So hypothetically, if MySpace went from 30 billion page views a month to 10 billion page views a month overnight due to some much needed site modernization, what would the consequences be? On the product side, it would be unquestionably positive. Better user experience equals much greater user happiness and stickiness. On the economic side though, it’s a little less clear.
There are three conditions a site can be in: undersold, sold out, or oversold.
Let’s take the undersold situation; the situation MySpace is currently in. According to the NYT article, they are doing about 30 billion page views per month and are not sold out. Let’s just say that hypothetically they are *close* to sold out and they have about two ads per page… so maybe 50 billion ad impressions per month. At a $.10 CPM, that’s $5 million. But we know that the average CPM on MySpace is probably higher and we know that they will take in about $200 million this year (or $16.6 million per month), so that’s about an average CPM of about $.33 (at this point, we’re in conjecture mode). So given our new inventory of only 20 billion page views a month, after user experience optimizations, that’s $6.6 million a month. But since there are so many less impressions available now, can they charge a bit more than $.33 CPM? Probably. Bump that up to a dollar and you’re already ahead of where you were, revenue-wise, before you optimized.
Now, the scenario above is only true if you’re in the situation MySpace is in, unfortunately. Way more page views than you know what to do with and massively undersold from a price/quantity standpoint. Take any of their competitors, or really any company who is earning decent CPMs and doing ok on ad inventory, and you could almost never dream of eliminating a ton of your page views. This is a dilemma companies face every day when deciding if and when to replace precious but inefficient page refreshes with more user-friendly Ajax calls.
So where am I going with all of this? Well, I hold that MySpace is in a unique position right now because of the numbers they are putting up combined with the fact that they are now owned by an $18 billion company, and the absolute best thing they can do right now is reduce their inventory by reducing their page views. Or at least reduce them “per action” on the site and continue to grow their user base. The founders have already had their big liquidity event so there’s certainly no need to create artificial page views to make yourself look better to suitors anymore.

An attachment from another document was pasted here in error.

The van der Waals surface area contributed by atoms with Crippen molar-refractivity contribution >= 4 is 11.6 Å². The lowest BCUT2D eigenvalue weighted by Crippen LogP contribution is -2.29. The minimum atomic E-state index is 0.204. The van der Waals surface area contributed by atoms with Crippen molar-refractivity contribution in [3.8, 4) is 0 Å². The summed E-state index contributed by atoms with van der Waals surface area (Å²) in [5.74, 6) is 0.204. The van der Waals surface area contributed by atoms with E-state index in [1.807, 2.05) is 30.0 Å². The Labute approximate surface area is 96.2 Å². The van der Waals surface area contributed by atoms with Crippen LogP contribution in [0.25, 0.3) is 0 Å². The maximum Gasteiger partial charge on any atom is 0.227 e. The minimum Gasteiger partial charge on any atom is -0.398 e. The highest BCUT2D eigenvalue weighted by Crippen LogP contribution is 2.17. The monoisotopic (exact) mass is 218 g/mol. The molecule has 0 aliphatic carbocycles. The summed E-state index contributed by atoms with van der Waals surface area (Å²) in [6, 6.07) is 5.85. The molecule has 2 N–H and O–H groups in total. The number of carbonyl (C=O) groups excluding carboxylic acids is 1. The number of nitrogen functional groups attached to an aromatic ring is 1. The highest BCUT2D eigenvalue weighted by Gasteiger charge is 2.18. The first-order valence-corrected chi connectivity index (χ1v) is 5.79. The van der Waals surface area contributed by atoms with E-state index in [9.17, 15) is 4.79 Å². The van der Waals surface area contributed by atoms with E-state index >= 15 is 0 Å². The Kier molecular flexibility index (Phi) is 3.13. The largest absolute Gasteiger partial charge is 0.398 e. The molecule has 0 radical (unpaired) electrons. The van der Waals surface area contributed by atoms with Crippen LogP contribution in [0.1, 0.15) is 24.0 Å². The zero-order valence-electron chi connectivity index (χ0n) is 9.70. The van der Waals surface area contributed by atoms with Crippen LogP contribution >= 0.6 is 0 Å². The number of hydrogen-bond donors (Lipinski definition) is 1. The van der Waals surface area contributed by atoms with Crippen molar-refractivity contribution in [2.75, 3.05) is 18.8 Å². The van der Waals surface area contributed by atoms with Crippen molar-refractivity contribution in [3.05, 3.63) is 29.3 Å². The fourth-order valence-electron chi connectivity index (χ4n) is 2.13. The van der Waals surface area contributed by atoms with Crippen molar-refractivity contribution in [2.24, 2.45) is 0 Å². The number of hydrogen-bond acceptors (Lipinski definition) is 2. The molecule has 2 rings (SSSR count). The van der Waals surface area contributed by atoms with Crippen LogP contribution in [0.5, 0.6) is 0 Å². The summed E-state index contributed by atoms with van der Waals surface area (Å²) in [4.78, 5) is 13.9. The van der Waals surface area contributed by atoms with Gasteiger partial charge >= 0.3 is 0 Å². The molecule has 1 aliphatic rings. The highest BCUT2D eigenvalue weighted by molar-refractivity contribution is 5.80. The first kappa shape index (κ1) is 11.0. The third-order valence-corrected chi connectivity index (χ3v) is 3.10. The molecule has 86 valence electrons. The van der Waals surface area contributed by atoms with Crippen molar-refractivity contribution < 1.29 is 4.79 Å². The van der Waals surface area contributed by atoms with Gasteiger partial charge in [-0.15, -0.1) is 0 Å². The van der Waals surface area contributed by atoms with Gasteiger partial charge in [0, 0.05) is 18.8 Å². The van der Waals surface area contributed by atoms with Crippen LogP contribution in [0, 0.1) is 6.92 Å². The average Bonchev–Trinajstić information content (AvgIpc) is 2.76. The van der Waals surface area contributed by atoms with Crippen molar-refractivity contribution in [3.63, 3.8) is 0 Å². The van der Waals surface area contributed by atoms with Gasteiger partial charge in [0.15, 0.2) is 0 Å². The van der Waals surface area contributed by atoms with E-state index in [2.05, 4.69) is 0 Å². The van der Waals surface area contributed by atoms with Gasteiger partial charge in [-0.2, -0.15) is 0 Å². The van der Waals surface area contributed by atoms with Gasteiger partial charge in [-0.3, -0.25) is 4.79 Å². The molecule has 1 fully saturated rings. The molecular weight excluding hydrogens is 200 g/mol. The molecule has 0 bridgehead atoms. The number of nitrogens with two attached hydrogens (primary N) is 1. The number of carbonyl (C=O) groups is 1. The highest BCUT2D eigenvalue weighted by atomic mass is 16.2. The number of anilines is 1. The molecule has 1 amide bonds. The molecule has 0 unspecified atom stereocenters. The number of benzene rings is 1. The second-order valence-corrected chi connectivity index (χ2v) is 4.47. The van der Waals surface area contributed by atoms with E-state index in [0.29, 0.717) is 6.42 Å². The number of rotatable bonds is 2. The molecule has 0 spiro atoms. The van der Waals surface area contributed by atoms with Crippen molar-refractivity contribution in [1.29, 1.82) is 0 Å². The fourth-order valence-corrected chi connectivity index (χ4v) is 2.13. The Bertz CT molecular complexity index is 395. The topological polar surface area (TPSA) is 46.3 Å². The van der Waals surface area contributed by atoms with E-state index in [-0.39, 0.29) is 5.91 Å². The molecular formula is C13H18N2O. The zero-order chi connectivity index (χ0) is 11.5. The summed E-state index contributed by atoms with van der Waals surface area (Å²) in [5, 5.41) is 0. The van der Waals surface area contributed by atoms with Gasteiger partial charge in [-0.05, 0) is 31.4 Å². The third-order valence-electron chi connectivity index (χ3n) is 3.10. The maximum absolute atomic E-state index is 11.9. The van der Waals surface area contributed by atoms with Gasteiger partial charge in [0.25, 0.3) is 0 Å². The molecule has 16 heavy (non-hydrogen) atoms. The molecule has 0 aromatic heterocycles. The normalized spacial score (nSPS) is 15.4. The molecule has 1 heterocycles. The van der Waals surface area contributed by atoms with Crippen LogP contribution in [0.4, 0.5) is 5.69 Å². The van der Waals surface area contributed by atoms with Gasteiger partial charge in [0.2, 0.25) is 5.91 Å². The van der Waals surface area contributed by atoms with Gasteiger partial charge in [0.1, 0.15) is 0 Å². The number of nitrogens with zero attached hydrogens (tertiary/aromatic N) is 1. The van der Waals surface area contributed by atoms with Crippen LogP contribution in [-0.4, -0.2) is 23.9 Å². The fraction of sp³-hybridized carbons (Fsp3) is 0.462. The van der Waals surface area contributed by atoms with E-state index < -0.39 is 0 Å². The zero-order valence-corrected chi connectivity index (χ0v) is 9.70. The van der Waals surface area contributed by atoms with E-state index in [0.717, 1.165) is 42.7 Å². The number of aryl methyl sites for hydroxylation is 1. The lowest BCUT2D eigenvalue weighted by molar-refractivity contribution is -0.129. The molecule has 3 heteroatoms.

As for additional streams of revenue and monetizing MySpace further, I’d drop the hope that companies will purchase pages that users will want to “friend” and concentrate on more on turning each and every kid into a walking product endorser. In fact, if I wasn’t running Newsvine right now, that’s the business I’d be in.
I know everyone says MySpace is this unstoppable force that will always be as popular as it is right now, but if I’m them, I’m more paranoid than that. The only company I know of that can stay consistently a step and a half ahead of pop culture is Apple, and even *they* do it to a large extent with user experience.
If you believe Malcolm Gladwell’s principles from The Tipping Point, you believe that all it takes is the right group of 50 influential kids in New York City to start using another social networking service and the pendulum will begin to swing. That’s what people like Fred Krueger and Ted Leonsis think, and although I’m not sure whether or not they’ll be the ones to do it, I certainly believe in the fragility of it all.